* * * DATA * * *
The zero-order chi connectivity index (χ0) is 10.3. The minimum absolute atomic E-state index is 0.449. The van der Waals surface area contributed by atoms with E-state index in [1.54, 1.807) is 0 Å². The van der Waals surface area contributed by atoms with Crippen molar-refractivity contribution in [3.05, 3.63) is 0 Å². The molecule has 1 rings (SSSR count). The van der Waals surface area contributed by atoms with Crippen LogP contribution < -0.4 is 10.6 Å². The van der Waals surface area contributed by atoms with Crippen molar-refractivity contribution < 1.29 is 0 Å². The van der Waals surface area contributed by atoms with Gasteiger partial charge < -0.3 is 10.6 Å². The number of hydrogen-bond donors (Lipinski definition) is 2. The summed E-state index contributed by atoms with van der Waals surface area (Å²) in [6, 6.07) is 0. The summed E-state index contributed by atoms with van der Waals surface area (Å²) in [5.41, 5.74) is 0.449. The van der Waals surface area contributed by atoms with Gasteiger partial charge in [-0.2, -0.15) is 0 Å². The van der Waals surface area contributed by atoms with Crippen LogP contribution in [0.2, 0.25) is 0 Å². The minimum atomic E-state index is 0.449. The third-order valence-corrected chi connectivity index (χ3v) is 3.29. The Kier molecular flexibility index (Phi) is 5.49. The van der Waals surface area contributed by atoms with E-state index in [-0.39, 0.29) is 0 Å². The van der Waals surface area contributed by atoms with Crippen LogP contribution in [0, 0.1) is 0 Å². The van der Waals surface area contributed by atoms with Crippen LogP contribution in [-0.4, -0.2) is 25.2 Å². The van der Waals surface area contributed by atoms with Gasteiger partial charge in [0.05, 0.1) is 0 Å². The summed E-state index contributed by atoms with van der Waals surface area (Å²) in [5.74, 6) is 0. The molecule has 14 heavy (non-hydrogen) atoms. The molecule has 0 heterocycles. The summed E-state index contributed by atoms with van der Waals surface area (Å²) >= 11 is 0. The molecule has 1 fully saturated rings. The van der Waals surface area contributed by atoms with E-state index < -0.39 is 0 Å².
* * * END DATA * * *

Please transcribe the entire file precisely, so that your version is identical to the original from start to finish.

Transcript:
The zero-order chi connectivity index (χ0) is 10.3. The minimum absolute atomic E-state index is 0.449. The van der Waals surface area contributed by atoms with E-state index in [1.54, 1.807) is 0 Å². The van der Waals surface area contributed by atoms with Crippen molar-refractivity contribution in [3.05, 3.63) is 0 Å². The molecule has 1 rings (SSSR count). The van der Waals surface area contributed by atoms with Crippen LogP contribution < -0.4 is 10.6 Å². The van der Waals surface area contributed by atoms with Crippen molar-refractivity contribution < 1.29 is 0 Å². The van der Waals surface area contributed by atoms with Gasteiger partial charge < -0.3 is 10.6 Å². The number of hydrogen-bond donors (Lipinski definition) is 2. The summed E-state index contributed by atoms with van der Waals surface area (Å²) in [6, 6.07) is 0. The summed E-state index contributed by atoms with van der Waals surface area (Å²) in [5.41, 5.74) is 0.449. The van der Waals surface area contributed by atoms with Gasteiger partial charge in [-0.2, -0.15) is 0 Å². The van der Waals surface area contributed by atoms with Crippen LogP contribution in [0.2, 0.25) is 0 Å². The minimum atomic E-state index is 0.449. The third-order valence-corrected chi connectivity index (χ3v) is 3.29. The Kier molecular flexibility index (Phi) is 5.49. The van der Waals surface area contributed by atoms with E-state index in [-0.39, 0.29) is 0 Å². The van der Waals surface area contributed by atoms with Crippen LogP contribution in [0, 0.1) is 0 Å². The van der Waals surface area contributed by atoms with Crippen LogP contribution in [-0.4, -0.2) is 25.2 Å². The van der Waals surface area contributed by atoms with Gasteiger partial charge in [0.05, 0.1) is 0 Å². The summed E-state index contributed by atoms with van der Waals surface area (Å²) in [5.74, 6) is 0. The molecule has 14 heavy (non-hydrogen) atoms. The molecule has 0 heterocycles. The summed E-state index contributed by atoms with van der Waals surface area (Å²) >= 11 is 0. The molecule has 1 fully saturated rings. The van der Waals surface area contributed by atoms with E-state index < -0.39 is 0 Å².